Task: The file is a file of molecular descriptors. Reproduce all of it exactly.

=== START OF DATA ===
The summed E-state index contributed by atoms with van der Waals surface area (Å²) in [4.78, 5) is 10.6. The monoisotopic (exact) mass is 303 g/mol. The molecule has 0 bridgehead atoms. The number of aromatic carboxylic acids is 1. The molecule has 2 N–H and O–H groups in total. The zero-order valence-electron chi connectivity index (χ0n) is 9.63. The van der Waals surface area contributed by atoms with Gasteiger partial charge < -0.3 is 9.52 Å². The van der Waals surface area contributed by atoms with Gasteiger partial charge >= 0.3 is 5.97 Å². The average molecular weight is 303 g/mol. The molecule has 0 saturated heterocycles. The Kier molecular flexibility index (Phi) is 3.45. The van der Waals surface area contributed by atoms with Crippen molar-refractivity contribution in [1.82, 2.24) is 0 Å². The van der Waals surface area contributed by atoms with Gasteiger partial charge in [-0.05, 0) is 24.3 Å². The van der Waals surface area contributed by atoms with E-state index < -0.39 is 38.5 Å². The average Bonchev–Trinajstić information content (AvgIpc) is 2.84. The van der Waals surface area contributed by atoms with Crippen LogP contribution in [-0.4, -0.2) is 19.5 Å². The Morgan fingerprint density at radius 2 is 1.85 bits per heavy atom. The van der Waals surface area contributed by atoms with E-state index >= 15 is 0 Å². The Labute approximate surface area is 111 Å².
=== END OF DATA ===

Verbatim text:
The summed E-state index contributed by atoms with van der Waals surface area (Å²) in [4.78, 5) is 10.6. The monoisotopic (exact) mass is 303 g/mol. The molecule has 0 bridgehead atoms. The number of aromatic carboxylic acids is 1. The molecule has 2 N–H and O–H groups in total. The zero-order valence-electron chi connectivity index (χ0n) is 9.63. The van der Waals surface area contributed by atoms with Gasteiger partial charge < -0.3 is 9.52 Å². The van der Waals surface area contributed by atoms with Gasteiger partial charge >= 0.3 is 5.97 Å². The average molecular weight is 303 g/mol. The molecule has 0 saturated heterocycles. The Kier molecular flexibility index (Phi) is 3.45. The van der Waals surface area contributed by atoms with Crippen molar-refractivity contribution in [1.82, 2.24) is 0 Å². The van der Waals surface area contributed by atoms with Gasteiger partial charge in [-0.05, 0) is 24.3 Å². The van der Waals surface area contributed by atoms with E-state index < -0.39 is 38.5 Å². The average Bonchev–Trinajstić information content (AvgIpc) is 2.84. The van der Waals surface area contributed by atoms with Crippen LogP contribution in [-0.4, -0.2) is 19.5 Å². The Morgan fingerprint density at radius 2 is 1.85 bits per heavy atom. The van der Waals surface area contributed by atoms with E-state index >= 15 is 0 Å². The Labute approximate surface area is 111 Å².